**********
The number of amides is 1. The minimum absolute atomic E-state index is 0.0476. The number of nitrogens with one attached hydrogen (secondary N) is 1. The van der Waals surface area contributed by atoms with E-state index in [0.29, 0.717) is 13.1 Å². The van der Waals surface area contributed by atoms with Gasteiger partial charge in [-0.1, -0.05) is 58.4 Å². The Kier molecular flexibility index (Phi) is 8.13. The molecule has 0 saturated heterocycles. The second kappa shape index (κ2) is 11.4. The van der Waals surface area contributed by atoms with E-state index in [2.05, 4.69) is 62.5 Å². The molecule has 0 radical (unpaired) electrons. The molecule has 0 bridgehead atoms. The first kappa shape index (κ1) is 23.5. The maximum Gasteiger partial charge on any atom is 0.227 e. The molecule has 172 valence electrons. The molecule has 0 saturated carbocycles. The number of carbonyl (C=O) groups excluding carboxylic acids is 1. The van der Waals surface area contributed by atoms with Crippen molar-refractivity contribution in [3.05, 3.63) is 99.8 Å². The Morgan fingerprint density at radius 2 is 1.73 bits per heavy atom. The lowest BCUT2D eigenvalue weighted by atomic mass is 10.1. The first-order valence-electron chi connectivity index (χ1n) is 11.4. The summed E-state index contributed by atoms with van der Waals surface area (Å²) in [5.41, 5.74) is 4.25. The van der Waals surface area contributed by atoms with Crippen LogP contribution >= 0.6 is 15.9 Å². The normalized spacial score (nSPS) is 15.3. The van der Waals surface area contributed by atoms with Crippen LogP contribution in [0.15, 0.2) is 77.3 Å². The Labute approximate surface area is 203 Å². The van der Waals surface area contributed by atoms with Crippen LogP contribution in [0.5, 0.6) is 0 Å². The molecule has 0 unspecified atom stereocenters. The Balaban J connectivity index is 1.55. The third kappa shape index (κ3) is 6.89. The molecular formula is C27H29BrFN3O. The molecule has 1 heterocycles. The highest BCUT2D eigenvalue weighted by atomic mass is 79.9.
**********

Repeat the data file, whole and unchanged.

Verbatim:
The number of amides is 1. The minimum absolute atomic E-state index is 0.0476. The number of nitrogens with one attached hydrogen (secondary N) is 1. The van der Waals surface area contributed by atoms with E-state index in [0.29, 0.717) is 13.1 Å². The van der Waals surface area contributed by atoms with Gasteiger partial charge in [-0.1, -0.05) is 58.4 Å². The Kier molecular flexibility index (Phi) is 8.13. The molecule has 0 saturated heterocycles. The second kappa shape index (κ2) is 11.4. The van der Waals surface area contributed by atoms with E-state index in [2.05, 4.69) is 62.5 Å². The molecule has 0 radical (unpaired) electrons. The molecule has 0 bridgehead atoms. The first kappa shape index (κ1) is 23.5. The maximum Gasteiger partial charge on any atom is 0.227 e. The molecule has 172 valence electrons. The molecule has 0 saturated carbocycles. The number of carbonyl (C=O) groups excluding carboxylic acids is 1. The van der Waals surface area contributed by atoms with Crippen molar-refractivity contribution in [3.05, 3.63) is 99.8 Å². The Morgan fingerprint density at radius 2 is 1.73 bits per heavy atom. The lowest BCUT2D eigenvalue weighted by atomic mass is 10.1. The first-order valence-electron chi connectivity index (χ1n) is 11.4. The summed E-state index contributed by atoms with van der Waals surface area (Å²) in [5.41, 5.74) is 4.25. The van der Waals surface area contributed by atoms with Crippen LogP contribution >= 0.6 is 15.9 Å². The normalized spacial score (nSPS) is 15.3. The van der Waals surface area contributed by atoms with Crippen LogP contribution in [0.15, 0.2) is 77.3 Å². The Labute approximate surface area is 203 Å². The van der Waals surface area contributed by atoms with Crippen LogP contribution in [0.5, 0.6) is 0 Å². The molecule has 0 unspecified atom stereocenters. The Balaban J connectivity index is 1.55. The third kappa shape index (κ3) is 6.89. The molecular formula is C27H29BrFN3O. The molecule has 1 heterocycles. The highest BCUT2D eigenvalue weighted by atomic mass is 79.9.